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January 1973

Asymptomatic and Symptomatic Urinary Tract Infection in Infancy

Author Affiliations

Los Angeles
From the Department of Pediatrics, Los Angeles County/University of Southern California Medical Center. Dr. S.R. Siegel is presently a Fellow in Neonatology, Department of Pediatrics, Harbor General Hospital, UCLA School of Medicine, Torrance, Cal.

Am J Dis Child. 1973;125(1):45-47. doi:10.1001/archpedi.1973.04160010025006

Six hundred infants, 315 girls and 285 boys less than 2 years of age, were examined to determine the existence of significant bacteriuria. A prevalence of 4.7% (7% girls and 2% boys) was found in a middle-class white population. Sixteen infants, or 2.7%, were asymptomatic when significant bacteriuria was diagnosed. Three infants had an intractable diaper rash but no other signs of infection. Nine infants had symptomatic urinary tract infections.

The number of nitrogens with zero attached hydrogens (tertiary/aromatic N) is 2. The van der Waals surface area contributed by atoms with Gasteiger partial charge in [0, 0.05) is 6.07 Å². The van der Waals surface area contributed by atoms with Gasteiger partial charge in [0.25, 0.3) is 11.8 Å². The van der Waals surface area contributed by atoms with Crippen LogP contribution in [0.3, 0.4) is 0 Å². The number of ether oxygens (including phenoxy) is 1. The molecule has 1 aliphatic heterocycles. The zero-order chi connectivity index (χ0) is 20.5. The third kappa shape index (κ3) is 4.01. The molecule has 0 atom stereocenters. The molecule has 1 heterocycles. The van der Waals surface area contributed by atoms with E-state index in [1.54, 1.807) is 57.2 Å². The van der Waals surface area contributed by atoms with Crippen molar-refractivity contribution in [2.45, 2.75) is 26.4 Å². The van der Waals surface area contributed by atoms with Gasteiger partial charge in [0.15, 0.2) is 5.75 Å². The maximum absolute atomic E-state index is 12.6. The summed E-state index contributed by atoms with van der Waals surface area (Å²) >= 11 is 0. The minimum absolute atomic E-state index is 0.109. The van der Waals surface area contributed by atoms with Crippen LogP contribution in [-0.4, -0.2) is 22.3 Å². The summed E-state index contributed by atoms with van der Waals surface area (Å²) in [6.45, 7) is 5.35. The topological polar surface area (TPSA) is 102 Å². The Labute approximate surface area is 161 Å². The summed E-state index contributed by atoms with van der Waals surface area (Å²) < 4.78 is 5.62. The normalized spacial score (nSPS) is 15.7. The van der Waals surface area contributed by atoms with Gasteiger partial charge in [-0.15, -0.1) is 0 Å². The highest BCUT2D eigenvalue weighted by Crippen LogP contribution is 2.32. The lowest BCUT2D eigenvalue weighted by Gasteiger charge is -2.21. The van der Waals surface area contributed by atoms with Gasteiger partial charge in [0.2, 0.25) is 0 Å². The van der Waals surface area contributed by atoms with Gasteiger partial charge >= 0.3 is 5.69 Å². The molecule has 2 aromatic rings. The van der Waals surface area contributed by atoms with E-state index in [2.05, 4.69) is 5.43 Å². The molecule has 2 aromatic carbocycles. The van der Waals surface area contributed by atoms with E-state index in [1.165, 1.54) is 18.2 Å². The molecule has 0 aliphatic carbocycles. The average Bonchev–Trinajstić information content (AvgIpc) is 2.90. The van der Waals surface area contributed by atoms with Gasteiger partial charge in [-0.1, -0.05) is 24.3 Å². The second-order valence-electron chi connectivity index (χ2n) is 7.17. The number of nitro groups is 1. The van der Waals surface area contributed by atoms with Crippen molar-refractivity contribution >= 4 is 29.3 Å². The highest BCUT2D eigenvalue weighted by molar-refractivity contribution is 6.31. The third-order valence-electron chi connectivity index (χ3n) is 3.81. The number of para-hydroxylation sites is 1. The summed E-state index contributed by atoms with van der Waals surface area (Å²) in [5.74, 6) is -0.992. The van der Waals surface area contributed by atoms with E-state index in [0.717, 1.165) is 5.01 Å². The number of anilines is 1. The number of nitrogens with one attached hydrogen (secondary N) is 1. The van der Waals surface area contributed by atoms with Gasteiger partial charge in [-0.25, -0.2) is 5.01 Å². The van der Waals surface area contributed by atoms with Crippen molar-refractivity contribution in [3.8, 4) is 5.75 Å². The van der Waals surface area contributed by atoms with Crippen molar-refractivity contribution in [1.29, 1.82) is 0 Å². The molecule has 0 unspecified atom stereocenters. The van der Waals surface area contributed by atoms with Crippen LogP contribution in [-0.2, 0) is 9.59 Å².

Radiographic evaluation showed that 13% of those studied had an abnormal excretory urogram (IVP) and 48% had vesicoureteral reflux of which 24% was severe grade 3. One infant required surgery (pyeloureteroplasty); three other infants with primary reflux may require ureteroneocystostomies in the future. Seven of the 28 infants, or 25%, were below the tenth percentile in weight at the time of diagnosis.